Peyton Horning joined Imaginate in March 2023 as a 3-week placement student from Queen’s University in Canada where she is pursuing a Master’s degree in Education, currently focusing her studies on the connection between arts and learning. Here Peyton reflects on her experience at Forthview Primary School as part of the Imaginate Creative Encounters project. Alongside Lou Brodie and Ursula Cheng, Peyton and the students explored art, creativity, and imagination in a series of hat-making workshops.
In Canada, we wear our toques atop our heads to keep warm in winter. In Scotland, caps and bonnets may be worn while playing a tune on the bagpipes. At Forthview Primary School, weird and wonderful hats of many shapes, sizes and colours are designed and worn with pride by students – thanks to Imaginate’s Creative Encounters project!
The Creative Encounters initiative is a pilot project linking artists with primary students to co-create unique, student-driven performances – where young people are at the heart of the development and design process of a piece that will debut as part of the Family Encounters event, marking the opening of the Edinburgh International Children’s Festival (May 27, 2023).
As part of the first stage of the creation of this year’s exciting piece, “Hat Hat Hat!”, by performance-maker Cynthia Cheung, Forthview Primary students participated in an engaging multimodal hat-making workshop developed and facilitated by designer Ursula Cheng. The students shortlisted and interviewed a number of artists before selecting Cynthia & Ursula’s piece, and are now working to design the performance’s hats, as well as the story behind them, which focuses on Hattie the Hat Collector who collects hats from all over the universe.
Over the course of three workshop days, Forthview’s P3, P4 and P5 classrooms were transformed into a technicolour world of one-of-a-kind hat creations, inspired by a collaborative exploration of the five senses: taste, touch, smell, sound, sight. Researching different types of hats, sketching design plans, and then experimenting with different patterns, colours and materials (everything from pipe cleaners to pool noodles and recycled plastics), students were encouraged to playfully explore various mediums and techniques to create their own unique hat. After much cutting, colouring, gluing, discussing, problem-solving and modifying, the students’ concepts were brought to life and curated in a final exhibition of their work: a ‘wearable arts’ fashion show, where each student had an opportunity to show off their one-of-a-kind designs on the classroom HATwalk!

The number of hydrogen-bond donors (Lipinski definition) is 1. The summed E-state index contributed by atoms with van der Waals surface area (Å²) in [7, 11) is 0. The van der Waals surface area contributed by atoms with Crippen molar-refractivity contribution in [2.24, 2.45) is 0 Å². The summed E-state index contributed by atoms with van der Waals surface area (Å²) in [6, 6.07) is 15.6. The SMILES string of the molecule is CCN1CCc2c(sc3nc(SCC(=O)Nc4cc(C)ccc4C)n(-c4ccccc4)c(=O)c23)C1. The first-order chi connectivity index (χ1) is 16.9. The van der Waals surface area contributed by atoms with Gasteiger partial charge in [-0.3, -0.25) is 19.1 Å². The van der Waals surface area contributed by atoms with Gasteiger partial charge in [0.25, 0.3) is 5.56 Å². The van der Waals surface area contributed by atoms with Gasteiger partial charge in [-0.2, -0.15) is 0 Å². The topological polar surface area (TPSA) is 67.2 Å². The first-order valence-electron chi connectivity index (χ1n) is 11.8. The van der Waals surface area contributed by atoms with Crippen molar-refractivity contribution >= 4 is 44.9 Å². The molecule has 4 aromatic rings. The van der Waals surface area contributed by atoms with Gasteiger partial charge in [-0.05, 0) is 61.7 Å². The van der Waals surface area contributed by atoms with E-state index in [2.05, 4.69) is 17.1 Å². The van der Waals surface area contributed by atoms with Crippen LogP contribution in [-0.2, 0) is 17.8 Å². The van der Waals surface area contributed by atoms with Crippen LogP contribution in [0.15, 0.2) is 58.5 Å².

A group of students have also been working as the documentation team, chronicling the entire Creative Encounters experience. Following a hands-on workshop from photographer Kat Gollock, the team of intrepid young reporters and photographers took pictures and videos of the hat workshop, and are in the process of writing a pitch to present the story to broader news outlets in an effort to raise awareness of this initiative and its positive, valuable impact on the students and school community.
There is strong evidence that arts education experiences produce significant positive impacts on students’ academic and social development. As an educator, I understand and appreciate learning in schools can and should occur both in the arts and also through the arts (where the arts are integrated into non-arts curriculum areas) as a way to achieve improved student learning; enhanced student engagement and wellbeing; and successful education and career transitions.
Initiatives like Creative Encounters that bring arts-based learning into schools are critical in ensuring young people have a direct role in designing their educational experiences, and have access to the level of academic and social-emotional enrichment that they deserve.
Watching the Forthview students piece together a hodgepodge of ordinary materials like loo rolls and feathers, coloured card and plasticine to create magical works of wearable art, it occurred to me that this is exactly what Imaginate does! They piece together a variety of different components - artists, teachers, community members, theatres, students – to create a unique collaboration that results in something truly magical: student-driven, arts-based learning that gives young people an opportunity for self-discovery, expression, creative freedom and a holistic educational experience.
The Imaginate team is a small machine with many moving parts working together to make all of this magic happen. Their passion for teaching children about the wonders of art and theatre is apparent. Their mission to ensure young people’s voices are at the centre of all of their work is laudable, refreshing, and desperately needed in today’s global education system.
There’s no doubt that thanks to this experience with Imaginate, I will go back to my Canadian classrooms with new insights, skills, and a stronger appreciation for the benefits of arts-based learning and its application across all curriculum streams… while wearing a really great new fashionable hat, thanks to the Creative Encounters program!
Toques, caps, bonnets… ALL hats off to Imaginate’s Creative Encounters!